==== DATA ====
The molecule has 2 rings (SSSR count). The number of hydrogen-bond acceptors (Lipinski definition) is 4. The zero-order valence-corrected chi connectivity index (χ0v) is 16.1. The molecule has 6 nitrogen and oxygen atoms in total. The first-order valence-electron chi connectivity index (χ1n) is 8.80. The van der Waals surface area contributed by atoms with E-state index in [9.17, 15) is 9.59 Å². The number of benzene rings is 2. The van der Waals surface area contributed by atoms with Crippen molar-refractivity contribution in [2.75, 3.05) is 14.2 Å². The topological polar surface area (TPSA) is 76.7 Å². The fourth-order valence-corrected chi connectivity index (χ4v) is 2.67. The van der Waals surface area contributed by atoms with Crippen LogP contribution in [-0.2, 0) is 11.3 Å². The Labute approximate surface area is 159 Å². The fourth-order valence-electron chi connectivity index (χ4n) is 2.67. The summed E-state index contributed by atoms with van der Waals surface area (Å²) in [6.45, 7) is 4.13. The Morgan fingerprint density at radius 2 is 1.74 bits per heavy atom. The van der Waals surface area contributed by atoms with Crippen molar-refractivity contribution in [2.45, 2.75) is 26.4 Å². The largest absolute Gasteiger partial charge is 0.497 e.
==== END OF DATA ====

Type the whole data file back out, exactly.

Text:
The molecule has 2 rings (SSSR count). The number of hydrogen-bond acceptors (Lipinski definition) is 4. The zero-order valence-corrected chi connectivity index (χ0v) is 16.1. The molecule has 6 nitrogen and oxygen atoms in total. The first-order valence-electron chi connectivity index (χ1n) is 8.80. The van der Waals surface area contributed by atoms with E-state index in [9.17, 15) is 9.59 Å². The number of benzene rings is 2. The van der Waals surface area contributed by atoms with Crippen molar-refractivity contribution in [2.75, 3.05) is 14.2 Å². The topological polar surface area (TPSA) is 76.7 Å². The fourth-order valence-corrected chi connectivity index (χ4v) is 2.67. The van der Waals surface area contributed by atoms with Crippen LogP contribution in [-0.2, 0) is 11.3 Å². The Labute approximate surface area is 159 Å². The fourth-order valence-electron chi connectivity index (χ4n) is 2.67. The summed E-state index contributed by atoms with van der Waals surface area (Å²) in [6.45, 7) is 4.13. The Morgan fingerprint density at radius 2 is 1.74 bits per heavy atom. The van der Waals surface area contributed by atoms with Crippen molar-refractivity contribution in [2.45, 2.75) is 26.4 Å². The largest absolute Gasteiger partial charge is 0.497 e.